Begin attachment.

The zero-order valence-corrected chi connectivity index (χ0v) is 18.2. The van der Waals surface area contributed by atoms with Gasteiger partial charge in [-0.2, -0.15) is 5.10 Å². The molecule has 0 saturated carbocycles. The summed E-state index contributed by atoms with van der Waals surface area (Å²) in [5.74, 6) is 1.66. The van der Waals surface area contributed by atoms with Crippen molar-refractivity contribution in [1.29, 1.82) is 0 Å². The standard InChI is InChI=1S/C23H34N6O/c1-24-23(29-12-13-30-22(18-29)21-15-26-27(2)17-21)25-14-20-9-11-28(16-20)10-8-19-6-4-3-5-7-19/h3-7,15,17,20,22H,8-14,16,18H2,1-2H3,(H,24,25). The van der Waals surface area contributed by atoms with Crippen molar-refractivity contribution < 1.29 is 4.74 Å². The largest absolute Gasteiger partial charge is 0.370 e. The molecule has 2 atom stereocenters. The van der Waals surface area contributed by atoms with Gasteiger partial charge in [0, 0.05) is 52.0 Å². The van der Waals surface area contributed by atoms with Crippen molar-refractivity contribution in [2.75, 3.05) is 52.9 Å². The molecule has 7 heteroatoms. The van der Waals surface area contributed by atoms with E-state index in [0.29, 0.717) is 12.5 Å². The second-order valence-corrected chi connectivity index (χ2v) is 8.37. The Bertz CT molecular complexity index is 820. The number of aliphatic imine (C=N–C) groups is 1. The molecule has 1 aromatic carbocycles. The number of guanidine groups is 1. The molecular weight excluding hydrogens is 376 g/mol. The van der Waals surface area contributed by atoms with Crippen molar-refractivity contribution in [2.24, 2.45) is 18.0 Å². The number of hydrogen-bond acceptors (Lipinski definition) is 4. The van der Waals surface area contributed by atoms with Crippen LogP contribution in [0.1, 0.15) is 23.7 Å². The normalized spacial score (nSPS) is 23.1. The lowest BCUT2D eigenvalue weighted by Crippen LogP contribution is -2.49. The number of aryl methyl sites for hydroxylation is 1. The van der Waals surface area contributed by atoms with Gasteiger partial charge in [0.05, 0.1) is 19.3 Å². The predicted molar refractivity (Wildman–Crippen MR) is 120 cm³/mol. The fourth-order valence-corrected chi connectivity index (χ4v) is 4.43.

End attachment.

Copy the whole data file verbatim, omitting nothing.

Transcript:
The zero-order valence-corrected chi connectivity index (χ0v) is 18.2. The van der Waals surface area contributed by atoms with Gasteiger partial charge in [-0.2, -0.15) is 5.10 Å². The molecule has 0 saturated carbocycles. The summed E-state index contributed by atoms with van der Waals surface area (Å²) in [5.74, 6) is 1.66. The van der Waals surface area contributed by atoms with Crippen molar-refractivity contribution in [1.29, 1.82) is 0 Å². The standard InChI is InChI=1S/C23H34N6O/c1-24-23(29-12-13-30-22(18-29)21-15-26-27(2)17-21)25-14-20-9-11-28(16-20)10-8-19-6-4-3-5-7-19/h3-7,15,17,20,22H,8-14,16,18H2,1-2H3,(H,24,25). The van der Waals surface area contributed by atoms with Crippen molar-refractivity contribution < 1.29 is 4.74 Å². The largest absolute Gasteiger partial charge is 0.370 e. The molecule has 2 atom stereocenters. The van der Waals surface area contributed by atoms with Gasteiger partial charge in [0, 0.05) is 52.0 Å². The van der Waals surface area contributed by atoms with Crippen molar-refractivity contribution in [2.75, 3.05) is 52.9 Å². The molecule has 7 heteroatoms. The van der Waals surface area contributed by atoms with E-state index in [0.29, 0.717) is 12.5 Å². The second-order valence-corrected chi connectivity index (χ2v) is 8.37. The Bertz CT molecular complexity index is 820. The number of aliphatic imine (C=N–C) groups is 1. The molecule has 1 aromatic carbocycles. The number of guanidine groups is 1. The molecular weight excluding hydrogens is 376 g/mol. The van der Waals surface area contributed by atoms with Crippen molar-refractivity contribution in [2.24, 2.45) is 18.0 Å². The number of hydrogen-bond acceptors (Lipinski definition) is 4. The van der Waals surface area contributed by atoms with Crippen LogP contribution in [0.1, 0.15) is 23.7 Å². The normalized spacial score (nSPS) is 23.1. The lowest BCUT2D eigenvalue weighted by Crippen LogP contribution is -2.49. The number of aryl methyl sites for hydroxylation is 1. The van der Waals surface area contributed by atoms with Gasteiger partial charge in [0.05, 0.1) is 19.3 Å². The predicted molar refractivity (Wildman–Crippen MR) is 120 cm³/mol. The fourth-order valence-corrected chi connectivity index (χ4v) is 4.43.